Handling the hype behind Sabah crisis


We need to constantly remind ourselves that this situation was never the desire of the Philippine government, and we should not blame the Philippines as a whole for what has happened.

Farish A. Noor, NST 

CHECK THE INFO: There are many actors in the Sulu saga and there is a need to separate fact from fiction

THERE are times when I do believe we ought to be more circumspect and perhaps even cynical when reading the news we get.

As the Sabah crisis continues at its own pace, different contenders have come to the fore offering their opinions as to how the crisis ought to be settled.

Among them has been Nur Misuari, leader of the Moro National Liberation Front (MNLF), who was once a player in the regional dynamics of Southern Philippines, but who now seems to be taking the opportunity to foreground himself once again.

I was somewhat alarmed to read a report in the Borneo Post when Misuari claimed that “Sarawak is also part of his clan’s ancestral lands”.

I had to read the article several times to convince myself that my failing eyesight was not deceiving me and that the article was genuine and not a spoof.

Misuari had also suggested that he be given a role as mediator to end the Sabah incursion, despite his claim that Sarawak belongs to his clan.

Then came other reports about how the MNLF was threatening “chaos” in the region, and that 10,000 Filipinos would be sent to Sabah in a show of support for the pretender to the Sulu throne there.

Once again, I had to read the reports several times to convince myself that my eyes were working and that I was not seeing things.

In a state of crisis, one of the first conditions that has to be met is information management and verification of reports.

While sensational headlines may sell newspapers, they do not calm an already delicate situation and may, in fact, have the opposite effect of rousing fear and anger among readers or viewers.

It is for this reason that we ought to remember some salient facts that are pertinent to the Sabah situation at the moment.

First, Misuari’s MNLF is today a spent force, with around a few hundred followers left.

If Manila had chosen to broker a peace accord with the Moro Islamic Liberation Front (MILF) instead, it was for the simple reason that MILF claims to have 15,000 followers and is perhaps the strongest armed force in Mindanao at the moment.

They are in fact the only power brokers and if peace is to be restored to southern Philippines, it cannot be done without the support of the MILF.

Second, the other splinter groups that have been largely responsible for the incursion into Sabah happen to be those who felt left out of the peace accord and who may have felt that they had been denied a slice of the pie.

This is indeed unfortunate, but it has more to do with who the government in Manila recognises as legitimate actors, and who are not.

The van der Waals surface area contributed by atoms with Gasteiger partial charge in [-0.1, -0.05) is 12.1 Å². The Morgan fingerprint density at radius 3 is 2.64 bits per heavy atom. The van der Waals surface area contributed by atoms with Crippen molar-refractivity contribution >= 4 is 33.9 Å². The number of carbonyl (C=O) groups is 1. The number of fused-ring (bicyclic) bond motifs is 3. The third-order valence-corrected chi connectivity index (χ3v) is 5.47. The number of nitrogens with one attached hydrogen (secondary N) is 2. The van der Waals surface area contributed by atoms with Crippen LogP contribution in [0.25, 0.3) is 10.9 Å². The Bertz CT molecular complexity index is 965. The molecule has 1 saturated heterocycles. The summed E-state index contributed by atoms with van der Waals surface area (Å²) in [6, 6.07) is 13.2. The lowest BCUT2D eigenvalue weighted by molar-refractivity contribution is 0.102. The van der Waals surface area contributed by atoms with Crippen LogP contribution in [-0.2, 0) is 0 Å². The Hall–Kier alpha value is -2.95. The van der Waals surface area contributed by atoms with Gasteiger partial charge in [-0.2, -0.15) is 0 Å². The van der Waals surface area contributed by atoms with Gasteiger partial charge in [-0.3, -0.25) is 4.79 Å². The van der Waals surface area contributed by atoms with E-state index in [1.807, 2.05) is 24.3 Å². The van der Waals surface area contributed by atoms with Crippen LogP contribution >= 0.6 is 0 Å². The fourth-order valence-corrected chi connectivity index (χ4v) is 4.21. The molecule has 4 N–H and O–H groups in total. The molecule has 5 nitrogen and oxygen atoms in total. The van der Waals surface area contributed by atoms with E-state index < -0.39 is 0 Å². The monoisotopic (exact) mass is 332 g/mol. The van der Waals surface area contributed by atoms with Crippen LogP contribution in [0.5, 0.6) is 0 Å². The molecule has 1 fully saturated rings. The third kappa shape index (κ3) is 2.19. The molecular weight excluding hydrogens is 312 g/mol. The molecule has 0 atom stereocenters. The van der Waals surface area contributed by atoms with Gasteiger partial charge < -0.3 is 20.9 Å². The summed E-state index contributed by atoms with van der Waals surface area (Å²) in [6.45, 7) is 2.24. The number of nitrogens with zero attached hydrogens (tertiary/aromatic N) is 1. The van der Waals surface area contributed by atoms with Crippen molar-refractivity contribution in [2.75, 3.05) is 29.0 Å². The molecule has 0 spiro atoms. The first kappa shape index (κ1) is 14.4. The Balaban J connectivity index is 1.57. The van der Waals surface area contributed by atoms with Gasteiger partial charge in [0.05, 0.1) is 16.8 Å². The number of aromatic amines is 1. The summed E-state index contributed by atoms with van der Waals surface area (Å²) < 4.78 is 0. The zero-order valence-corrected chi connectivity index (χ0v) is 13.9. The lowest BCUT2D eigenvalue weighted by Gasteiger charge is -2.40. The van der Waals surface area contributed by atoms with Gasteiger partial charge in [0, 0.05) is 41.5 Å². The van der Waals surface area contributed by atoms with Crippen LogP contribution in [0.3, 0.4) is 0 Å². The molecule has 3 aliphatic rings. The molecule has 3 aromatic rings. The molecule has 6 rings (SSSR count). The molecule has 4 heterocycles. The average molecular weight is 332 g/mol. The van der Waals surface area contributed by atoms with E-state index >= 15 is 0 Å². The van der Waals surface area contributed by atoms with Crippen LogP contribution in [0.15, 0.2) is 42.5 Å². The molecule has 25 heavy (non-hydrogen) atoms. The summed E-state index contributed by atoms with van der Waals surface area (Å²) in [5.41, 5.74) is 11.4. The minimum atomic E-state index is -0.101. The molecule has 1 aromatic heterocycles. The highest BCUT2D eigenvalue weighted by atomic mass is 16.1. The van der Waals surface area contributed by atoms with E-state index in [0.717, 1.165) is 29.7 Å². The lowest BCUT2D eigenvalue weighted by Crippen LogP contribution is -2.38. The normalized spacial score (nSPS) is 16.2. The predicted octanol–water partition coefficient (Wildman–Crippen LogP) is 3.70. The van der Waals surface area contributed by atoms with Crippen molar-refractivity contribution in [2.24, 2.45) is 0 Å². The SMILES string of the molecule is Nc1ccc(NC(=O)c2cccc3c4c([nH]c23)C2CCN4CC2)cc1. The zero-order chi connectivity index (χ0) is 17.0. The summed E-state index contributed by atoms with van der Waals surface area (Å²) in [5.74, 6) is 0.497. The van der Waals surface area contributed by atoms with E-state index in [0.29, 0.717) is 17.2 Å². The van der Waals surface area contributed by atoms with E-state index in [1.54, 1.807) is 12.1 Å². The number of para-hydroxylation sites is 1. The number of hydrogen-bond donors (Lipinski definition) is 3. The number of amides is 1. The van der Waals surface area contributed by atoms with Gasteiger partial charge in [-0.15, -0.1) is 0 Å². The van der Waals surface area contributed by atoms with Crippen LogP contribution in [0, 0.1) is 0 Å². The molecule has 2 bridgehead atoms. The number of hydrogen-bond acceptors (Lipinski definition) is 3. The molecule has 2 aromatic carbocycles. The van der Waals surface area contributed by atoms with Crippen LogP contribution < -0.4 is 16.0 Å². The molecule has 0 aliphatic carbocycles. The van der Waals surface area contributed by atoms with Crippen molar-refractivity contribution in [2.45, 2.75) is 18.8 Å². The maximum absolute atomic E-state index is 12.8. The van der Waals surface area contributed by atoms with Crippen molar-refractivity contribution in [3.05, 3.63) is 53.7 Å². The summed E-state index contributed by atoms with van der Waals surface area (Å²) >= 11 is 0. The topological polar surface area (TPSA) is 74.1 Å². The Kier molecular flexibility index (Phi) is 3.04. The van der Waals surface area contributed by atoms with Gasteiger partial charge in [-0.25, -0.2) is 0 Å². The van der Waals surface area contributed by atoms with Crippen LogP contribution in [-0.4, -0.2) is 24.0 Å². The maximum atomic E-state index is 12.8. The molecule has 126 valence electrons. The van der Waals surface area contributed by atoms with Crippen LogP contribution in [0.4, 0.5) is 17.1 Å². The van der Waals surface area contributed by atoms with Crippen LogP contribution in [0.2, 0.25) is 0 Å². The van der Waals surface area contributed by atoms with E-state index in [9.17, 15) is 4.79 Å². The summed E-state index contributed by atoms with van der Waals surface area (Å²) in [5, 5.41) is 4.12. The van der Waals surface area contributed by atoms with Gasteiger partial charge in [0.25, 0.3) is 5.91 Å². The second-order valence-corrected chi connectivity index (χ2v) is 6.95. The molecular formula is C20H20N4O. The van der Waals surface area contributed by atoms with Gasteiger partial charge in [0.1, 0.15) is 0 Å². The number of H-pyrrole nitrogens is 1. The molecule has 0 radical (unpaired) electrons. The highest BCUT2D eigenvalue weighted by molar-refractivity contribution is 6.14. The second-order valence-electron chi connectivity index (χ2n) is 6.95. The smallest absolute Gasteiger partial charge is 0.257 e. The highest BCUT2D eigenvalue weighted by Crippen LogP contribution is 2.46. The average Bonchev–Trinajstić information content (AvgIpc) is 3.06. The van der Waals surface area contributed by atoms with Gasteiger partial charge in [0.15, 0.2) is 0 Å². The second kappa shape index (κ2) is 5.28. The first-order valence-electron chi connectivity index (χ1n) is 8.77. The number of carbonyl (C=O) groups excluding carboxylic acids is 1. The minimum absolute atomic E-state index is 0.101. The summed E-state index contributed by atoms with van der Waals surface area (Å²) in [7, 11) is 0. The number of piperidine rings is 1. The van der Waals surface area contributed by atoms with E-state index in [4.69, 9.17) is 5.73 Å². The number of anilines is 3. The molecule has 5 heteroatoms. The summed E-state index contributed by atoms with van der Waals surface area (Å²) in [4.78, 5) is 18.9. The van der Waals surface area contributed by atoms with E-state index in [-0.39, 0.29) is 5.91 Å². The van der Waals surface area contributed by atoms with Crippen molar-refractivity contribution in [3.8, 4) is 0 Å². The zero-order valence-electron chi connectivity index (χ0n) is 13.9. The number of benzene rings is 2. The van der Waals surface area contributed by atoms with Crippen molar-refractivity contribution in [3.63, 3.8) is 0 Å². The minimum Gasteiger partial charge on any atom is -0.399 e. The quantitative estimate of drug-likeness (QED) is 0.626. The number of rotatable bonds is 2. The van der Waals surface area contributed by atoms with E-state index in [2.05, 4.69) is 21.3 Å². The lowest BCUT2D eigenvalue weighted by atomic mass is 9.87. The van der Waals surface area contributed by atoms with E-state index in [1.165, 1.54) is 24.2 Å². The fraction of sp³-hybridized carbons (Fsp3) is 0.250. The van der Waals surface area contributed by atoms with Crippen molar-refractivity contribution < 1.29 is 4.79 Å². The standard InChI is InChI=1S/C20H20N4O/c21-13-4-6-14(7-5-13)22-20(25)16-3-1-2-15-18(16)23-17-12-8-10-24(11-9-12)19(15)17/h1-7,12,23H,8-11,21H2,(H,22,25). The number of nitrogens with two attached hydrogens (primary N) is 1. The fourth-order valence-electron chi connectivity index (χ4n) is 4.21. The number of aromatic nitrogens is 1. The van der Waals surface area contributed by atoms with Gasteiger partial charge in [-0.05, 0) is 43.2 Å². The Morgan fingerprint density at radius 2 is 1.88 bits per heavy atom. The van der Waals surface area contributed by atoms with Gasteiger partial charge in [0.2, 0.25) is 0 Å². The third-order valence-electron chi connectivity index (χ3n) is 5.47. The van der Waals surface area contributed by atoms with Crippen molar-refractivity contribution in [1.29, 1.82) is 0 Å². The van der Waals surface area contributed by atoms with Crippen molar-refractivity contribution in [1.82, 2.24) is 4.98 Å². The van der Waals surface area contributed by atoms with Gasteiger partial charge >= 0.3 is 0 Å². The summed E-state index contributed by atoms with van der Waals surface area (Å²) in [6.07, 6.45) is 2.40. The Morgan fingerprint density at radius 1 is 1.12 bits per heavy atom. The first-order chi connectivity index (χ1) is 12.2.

No other country in Asean has the right to intervene in this process, but can only help it along by mediating when asked. Third, it ought to be clear by now that the incursion into Sabah was certainly not the desire of the Philippine government. As President Benigno Aquino Aquino has noted in his presidential address last week, the constitution of the Philippines does not allow for the creation of private armies, the ownership of weapons without permits, and the unilateral declaration of war on another country by a citizen who does not represent the state.

On these grounds, the incursion into Sabah has no legal standing and was, in fact, contrary to Philippine law itself. Malaysia cannot pick itself up and relocate itself in some other quiet corner of the world, and we should not deny our long historical and diasporic links to all the mobile, fluid communities that make up the complex social landscape.

Indeed, for centuries, people from Sulu have moved in and out of Sabah along with Bruneians, Malays, Chinese, Indians, Arabs, Bajaus, Ilanuns and Bugis. What is at issue here is how an internal domestic crisis in the Philippines has erupted and spilled over into the territory of another country, namely Malaysia. The Malaysian public in turn may be wary or even angered by a Philippine citizen who suddenly claims to be their sultan out of nowhere, but we cannot allow our judgment to be clouded by fiery rhetoric, disinformation and propaganda that may be designed to upset us. We need to constantly remind ourselves that this situation was never the desire of the Philippine government, and we should not blame the Philippines as a whole for what has happened.

In the meantime, some of the stories that are emanating from the likes of Misuari ought to be taken with a heavy dose of salt too: the man who now claims to wish to mediate the crisis also happens to be the same person who, during his younger left-leaning days, was inclined to criticise the traditional rulers of southern Philippines for their feudal culture and elite status. The solidarity shown for those claiming to be the descendants of the sultan of Sulu seems hollow and more instrumental, as are the claims that tens of thousands of southern Filipinos are about to invade Borneo. If these leaders truly wanted peace in the region, they ought to begin by tempering their own rhetoric for starters, and stop making claims like Sarawak is also part of his clan’s ancestral lands.


Prime Minister Datuk Seri Najib Razak and Philippines President Benigno Aquino witnessing the signing of the peace accord between the Philippines and Moro Islamic Liberation Front in Manila. Splinter groups that have been responsible for the incursion into Sabah happen to be those who felt left out of the peace accord.